Happy Friday the 13th by @JoanReeves #mgtab

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Okay, let’s see a show of hands. Who is worried that Friday the 13th brings bad luck?Who’s superstitious?

Not Me

Let me step out from under this ladder where I’m petting a black cat and tell you that I’m not superstitious at all. However, I have a fondness for superstitions because my mother was unbelievably superstitious. I think this is because she was an only child born to a middle-aged couple. My grandparents were actually born in 1882, and my mother was the spoiled darling of them and their elderly siblings and friends.

I’ve always thought it was weird that I–a child of the volatile Sixties–had grandparents who were born just 17 years after the Civil War ended. My grandfather told me stories from his youth such as seeing Buffalo Bill’s Wild West Show.

Many people in that era were superstitious. When I helped my mother write her memoir in 2008, just 2 years before she passed, she wanted to include a chapter on Superstitions. I was amazed that there were so many bad luck omens that ruled peoples’ lives.

Excerpt from Memory Lane, My Mom’s Memoir

My mom’s memoir contains a long list of superstitions. Here are 13 for Friday the 13th.

  1. To drop a dish rag means you will have company.
  2. Telling your dreams before breakfast makes them come true.
  3. If you lay a coat on the bed, someone will die.
  4. If the palm of your right hand itches, you’ll shake hands with a stranger.
  5. If the palm of your left hand itches, you’ll receive money.
  6. A rooster crowing on the roost means a death.
  7. If your right eye itches, you’ll have good luck.
  8. If your left eye itches, you’ll have bad luck.
  9. If you give a knife to someone, you’ll cut your friendship in half.
  10. Spilling salt means a family quarrel.
  11. Find a penny, and you’ll have good luck.
  12. Sweep anything out of the house with a broom after dark, and you’ll have bad luck.
  13. Never sweep beneath someone’s feet or they’ll never marry.

So have a chuckle or two over superstitions and make Friday the 13th a day to have fun instead of anxiety. Better yet, chase away bad feelings with some feel-good romance novels like those in A CHRISTMAS SHE’LL REMEMBER. It will be a holiday collection YOU’LL remember. Get it today for the pre-release price of 99 cents. This set will publish on October 19.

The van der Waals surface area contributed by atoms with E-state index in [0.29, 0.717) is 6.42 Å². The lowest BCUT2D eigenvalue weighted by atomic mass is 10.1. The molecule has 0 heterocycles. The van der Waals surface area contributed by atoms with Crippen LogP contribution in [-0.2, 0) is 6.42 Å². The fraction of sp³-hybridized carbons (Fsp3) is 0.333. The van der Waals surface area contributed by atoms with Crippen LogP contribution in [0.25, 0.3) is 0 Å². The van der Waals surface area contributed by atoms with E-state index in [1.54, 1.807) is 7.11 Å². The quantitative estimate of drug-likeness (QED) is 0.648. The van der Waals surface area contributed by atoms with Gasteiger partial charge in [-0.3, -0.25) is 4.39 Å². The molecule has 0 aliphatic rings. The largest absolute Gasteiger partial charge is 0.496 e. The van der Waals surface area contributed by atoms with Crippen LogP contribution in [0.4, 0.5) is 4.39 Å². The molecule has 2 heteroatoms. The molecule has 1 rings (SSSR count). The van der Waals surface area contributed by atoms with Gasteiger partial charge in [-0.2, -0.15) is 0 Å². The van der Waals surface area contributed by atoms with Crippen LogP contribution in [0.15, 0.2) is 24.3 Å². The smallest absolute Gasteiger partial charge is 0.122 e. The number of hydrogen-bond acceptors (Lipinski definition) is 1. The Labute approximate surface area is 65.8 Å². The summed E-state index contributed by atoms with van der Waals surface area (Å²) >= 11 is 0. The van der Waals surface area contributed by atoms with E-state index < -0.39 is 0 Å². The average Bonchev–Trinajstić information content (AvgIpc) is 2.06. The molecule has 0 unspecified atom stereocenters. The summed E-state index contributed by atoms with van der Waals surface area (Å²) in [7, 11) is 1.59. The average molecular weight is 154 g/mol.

About Joan Reeves

Joan is a New York Times and a USA Today bestselling author of Contemporary Romance. All her fiction have the underlying premise:  It’s never too late to live happily ever after.

Joan lives her happily-ever-after with her hero, her husband, in the Lone Star State. They divide their time between the hustle and bustle of Houston and a quiet house in the country where they grow wine grapes and fruit trees while battling gophers, skunks, coyotes, deer, and the occasional copperhead snake.

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Joan Reeves
NY Times and USA Today bestselling author Joan Reeves makes her home in the Lone Star State with her hero, her husband. They have 4 children who think they are adults and a ghost dog, all the ingredients for a life full of love and warmed by laughter. Joan lives the philosophy that is the premise of her romance novels: "It's never too late to live happily ever after."  View website
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Joan Reeves

About Joan Reeves

NY Times and USA Today bestselling author Joan Reeves makes her home in the Lone Star State with her hero, her husband. They have 4 children who think they are adults and a ghost dog, all the ingredients for a life full of love and warmed by laughter. Joan lives the philosophy that is the premise of her romance novels: "It's never too late to live happily ever after."  View website

8 thoughts on “Happy Friday the 13th by @JoanReeves #mgtab

  1. The list of your mom’s superstitions is awesome–and the memoir sounds wonderful!

    In answer to your opening question . . . hand up tentatively, looking over shoulder, then quickly jerking it down again.

    I don’t want to be superstitious–and in many (most?) ways I’m not, but I am about certain things no matter how I try to fight it or rationalize it away. The biggest one is I hate to bring up seriousness illnesses in conversation (like cancer) for the fear doing so will bring it on. Absolutely ridiculous and I KNOW IT but a weird fear still lingers and churns in my gut when I do it.

    Anyway, fun topic (sort of, LOL, and eeeek!)–but I love your suggestion to “chase away bad feelings with some feel-good romance novels like those in A CHRISTMAS SHE’LL REMEMBER.” Excellent idea–and such a wonderful collection! I can’t wait for launch day. 🙂 🙂

    • I think they’re kind of fun. I like to think a lot of the superstitions began because a mom got tired of picking up after her husband and kids. “Hang your hat up. It’s bad luck to leave it on the bed.” Or, “Put that wet umbrella away, it’s bad luck to open it in the house.” *LOL*

    • You’re not the only one, Jacquie. Even though I think they’re ridiculous, my mom drummed them into my head so I have to make a conscious effort to avoid following those dictates. *g*

  2. Joan:

    What a history you have, and thank you for sharing it, about your mom and all. Loved reading about the superstitions, too. I’ll NEVER walk under a ladder but black cats don’t bother me. LOL! Best wishes with that honey of a boxed set, I’ll be looking forward to reading it!

    Hugs,
    Sue

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